Sigmund Neumann, Presiding Over a Seminar at Wesleyan University c. 1958.

Neumann Played a Prominent Role at that Time in the SSRC Committee on Comparative Politics…][pic and muchos info, which see:] http://www.apsanet.org/imgtest/APSRNov06Loewenberg.pdf

Council on Foreign Relations Membership List “… CFR Win J. Neuger CFR Stephanie G. Neuman CFR Norman Neureiter CFR Sigmund Neumann CFR Richard E. Neustadt CFR Esther R. Newberg CFR Andre W. G. Newburg …” http://www.biblebelievers.org.au/cfrall3.htm presentation of practical issues in which the Left Socialist … “systematic comparative approach than he will in fact find. With the exception of two interesting comparative essays (by the late Sigmund Neumann and by …” links.jstor.org/sici?sici=0038-5859(196704)18%3A4%3C526%3ADIACS%3E2.0.CO%3B2-L Permanent revolution : totalitarianism in the age of international … “Available in the National Library of Australia collection. Author: Neumann, Sigmund, 1904-; Format: Book; xxii, 402 p. ; 21 cm.” nla.gov.au/nla.cat-vn771700 The Influence of European Émigré Scholars on Comparative Politics … “Neumann 1942; Sigmund Neumann 1942; William Ebenstein 1939, …. Sigmund Neumann , Presiding Over a Seminar at Wesleyan University c. 1958. …” journals.cambridge.org/production/action/cjoGetFulltext?fulltextid=560828 Challenge Gift from Harry C. Barr ’56 Will Benefit The Wesleyan … “Another professor who had a significant impact on his career path was Sigmund Neumann, who taught government and social sciences and served as Harry’s …” http://www.wesleyan.edu/alumni/gifts/2006/barr.html The Germanization of Lenin “the United States such as Sigmund Neumann and Karl J. Friedrich,. American liberal historiography approached Lenin as an expression of. Caesarism. …” http://www.springerlink.com/index/X45217V705715V7N.pdf Totalitarianism – The Coherence Of Totalitarianism “Similarly, Sigmund Neumann entitled his comparative study of the Nazi, Fascist, and Bolshevist hurricanes Permanent Revolution: The Total State in a World …” science.jrank.org/pages/11472/Totalitarianism-Coherence-Totalitarianism.html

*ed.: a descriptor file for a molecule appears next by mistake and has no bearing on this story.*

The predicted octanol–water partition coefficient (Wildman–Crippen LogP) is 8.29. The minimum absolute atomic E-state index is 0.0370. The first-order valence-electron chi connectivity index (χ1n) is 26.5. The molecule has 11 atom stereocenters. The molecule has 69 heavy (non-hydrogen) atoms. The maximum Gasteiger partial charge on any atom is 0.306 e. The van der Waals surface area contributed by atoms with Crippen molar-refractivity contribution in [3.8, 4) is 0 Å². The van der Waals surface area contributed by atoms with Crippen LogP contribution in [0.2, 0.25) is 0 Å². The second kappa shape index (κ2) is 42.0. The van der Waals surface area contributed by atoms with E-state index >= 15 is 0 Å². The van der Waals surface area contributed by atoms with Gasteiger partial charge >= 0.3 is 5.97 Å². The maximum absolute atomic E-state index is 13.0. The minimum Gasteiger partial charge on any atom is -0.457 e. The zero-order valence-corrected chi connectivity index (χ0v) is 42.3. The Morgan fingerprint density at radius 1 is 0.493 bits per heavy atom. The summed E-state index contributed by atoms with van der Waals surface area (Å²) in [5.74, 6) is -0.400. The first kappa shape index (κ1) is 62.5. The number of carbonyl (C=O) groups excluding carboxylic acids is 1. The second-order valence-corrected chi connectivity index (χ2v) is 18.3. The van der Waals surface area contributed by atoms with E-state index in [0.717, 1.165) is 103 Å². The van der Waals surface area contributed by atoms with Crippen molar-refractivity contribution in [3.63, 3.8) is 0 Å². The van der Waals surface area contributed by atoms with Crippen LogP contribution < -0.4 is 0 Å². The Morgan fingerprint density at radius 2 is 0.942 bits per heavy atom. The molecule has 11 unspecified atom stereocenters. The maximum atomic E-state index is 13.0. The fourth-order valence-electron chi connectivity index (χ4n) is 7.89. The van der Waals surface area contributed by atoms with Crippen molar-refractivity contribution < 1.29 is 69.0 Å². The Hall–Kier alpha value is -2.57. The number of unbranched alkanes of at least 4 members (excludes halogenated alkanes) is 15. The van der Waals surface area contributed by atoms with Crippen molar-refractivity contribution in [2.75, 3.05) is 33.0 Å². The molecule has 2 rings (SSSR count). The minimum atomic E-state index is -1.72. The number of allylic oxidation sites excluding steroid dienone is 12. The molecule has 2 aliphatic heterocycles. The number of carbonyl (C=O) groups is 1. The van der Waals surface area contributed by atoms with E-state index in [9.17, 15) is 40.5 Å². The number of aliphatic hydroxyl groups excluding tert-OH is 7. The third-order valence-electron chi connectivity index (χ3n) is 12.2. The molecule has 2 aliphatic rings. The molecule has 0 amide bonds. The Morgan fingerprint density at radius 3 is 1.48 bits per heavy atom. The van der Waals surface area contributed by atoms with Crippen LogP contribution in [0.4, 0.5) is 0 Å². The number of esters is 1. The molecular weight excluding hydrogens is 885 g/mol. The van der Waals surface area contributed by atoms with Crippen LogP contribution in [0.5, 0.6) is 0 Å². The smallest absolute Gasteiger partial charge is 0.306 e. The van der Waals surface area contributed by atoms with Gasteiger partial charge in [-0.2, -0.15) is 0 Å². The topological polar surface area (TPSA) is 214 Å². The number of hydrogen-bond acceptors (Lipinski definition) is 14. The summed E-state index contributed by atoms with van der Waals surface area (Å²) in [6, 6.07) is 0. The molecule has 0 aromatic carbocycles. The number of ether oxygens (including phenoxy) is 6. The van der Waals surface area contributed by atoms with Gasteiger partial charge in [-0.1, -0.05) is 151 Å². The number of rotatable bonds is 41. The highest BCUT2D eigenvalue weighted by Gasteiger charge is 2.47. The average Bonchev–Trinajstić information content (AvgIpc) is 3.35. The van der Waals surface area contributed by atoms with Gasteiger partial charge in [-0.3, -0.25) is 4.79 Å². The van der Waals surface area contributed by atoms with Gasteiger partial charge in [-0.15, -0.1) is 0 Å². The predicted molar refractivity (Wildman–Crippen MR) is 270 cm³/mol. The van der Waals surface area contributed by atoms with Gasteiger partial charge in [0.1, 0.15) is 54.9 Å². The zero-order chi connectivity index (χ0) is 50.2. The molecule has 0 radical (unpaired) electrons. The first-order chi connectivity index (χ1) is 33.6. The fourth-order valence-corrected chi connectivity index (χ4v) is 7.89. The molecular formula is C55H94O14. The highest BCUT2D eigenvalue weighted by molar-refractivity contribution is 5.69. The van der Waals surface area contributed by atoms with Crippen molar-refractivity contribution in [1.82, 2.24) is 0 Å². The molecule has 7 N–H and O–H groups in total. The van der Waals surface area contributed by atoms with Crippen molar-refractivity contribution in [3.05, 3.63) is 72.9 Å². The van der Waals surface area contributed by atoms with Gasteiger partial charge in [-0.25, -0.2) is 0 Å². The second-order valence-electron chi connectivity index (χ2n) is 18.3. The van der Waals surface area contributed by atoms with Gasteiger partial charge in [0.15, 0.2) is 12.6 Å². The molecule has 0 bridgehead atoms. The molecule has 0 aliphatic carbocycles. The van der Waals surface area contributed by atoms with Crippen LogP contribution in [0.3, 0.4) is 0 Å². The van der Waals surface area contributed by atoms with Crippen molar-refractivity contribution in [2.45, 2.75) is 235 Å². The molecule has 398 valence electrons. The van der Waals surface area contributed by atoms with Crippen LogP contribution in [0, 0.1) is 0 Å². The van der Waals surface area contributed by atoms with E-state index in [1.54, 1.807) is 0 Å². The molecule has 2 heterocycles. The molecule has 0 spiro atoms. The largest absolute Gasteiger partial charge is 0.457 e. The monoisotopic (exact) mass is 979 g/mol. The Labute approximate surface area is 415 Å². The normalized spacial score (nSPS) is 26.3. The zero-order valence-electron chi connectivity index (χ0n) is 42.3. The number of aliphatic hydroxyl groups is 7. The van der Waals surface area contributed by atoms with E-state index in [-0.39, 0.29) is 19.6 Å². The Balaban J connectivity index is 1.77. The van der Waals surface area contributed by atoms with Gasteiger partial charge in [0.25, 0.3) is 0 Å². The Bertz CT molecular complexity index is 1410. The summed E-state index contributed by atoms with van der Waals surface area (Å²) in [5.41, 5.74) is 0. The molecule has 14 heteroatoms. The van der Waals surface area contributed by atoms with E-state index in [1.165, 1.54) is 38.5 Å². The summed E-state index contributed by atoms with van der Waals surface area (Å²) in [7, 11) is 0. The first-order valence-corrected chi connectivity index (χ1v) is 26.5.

The centrality of flux and activism to the idea of totalitarianism is integral to classical academic accounts of the phenomenon. It prompted Franz Neumann, in Behemoth: The Structure and Practice of National Socialism (1942), to call the Third Reich a “movement state,” and Ernst Fraenkel to describe it as a “dual state” in which the “normal” functions of the legal and administrative apparatus were constantly undermined by Party “prerogative”—Fraenkel’s term for the maelstrom of feverish Nazi initiatives that unleashed bedlam without respite. Similarly, Sigmund Neumann entitled his comparative study of the Nazi, Fascist, and Bolshevist hurricanes Permanent Revolution: The Total State in a World at War (1942).

Horizon Information Portal “Permanent revolution; the total state in a world at war, by Sigmund Neumann. by Neumann, Sigmund, b. 1904. Add to my list. Publisher: …” hzportal.dayton.lib.oh.us/ipac20/ipac.jsp?session=1K4L4H1715859.5048&profile=def&uri=link=3100007~!1172094~!3100001~!3100002&aspect=subtab13&menu=search&ri=1&source=~!horizon&term=Neumann%2C+Sigmund%2C+b.+1904&index=PAUTHOR * “Sigmund Neumann Institute for the Research of Liberty and Democracy, Dresden. Prof. Marco FRENSCHKOWSKI University of Mainz. Hungary. Anton PELINKA …” * “… in the post-war infusion of the work of European scholars such as Strauss, Arendt, Hans Morgenthau, Waldemar Gurian, Franz Neumann, Sigmund Neumann, …” www.palgrave-journals.com/eps/journal/v5/n2/full/2210073a.html

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194.) Neuner, Robert (1938-1943) Federal Communications Commission (D.C.) / Law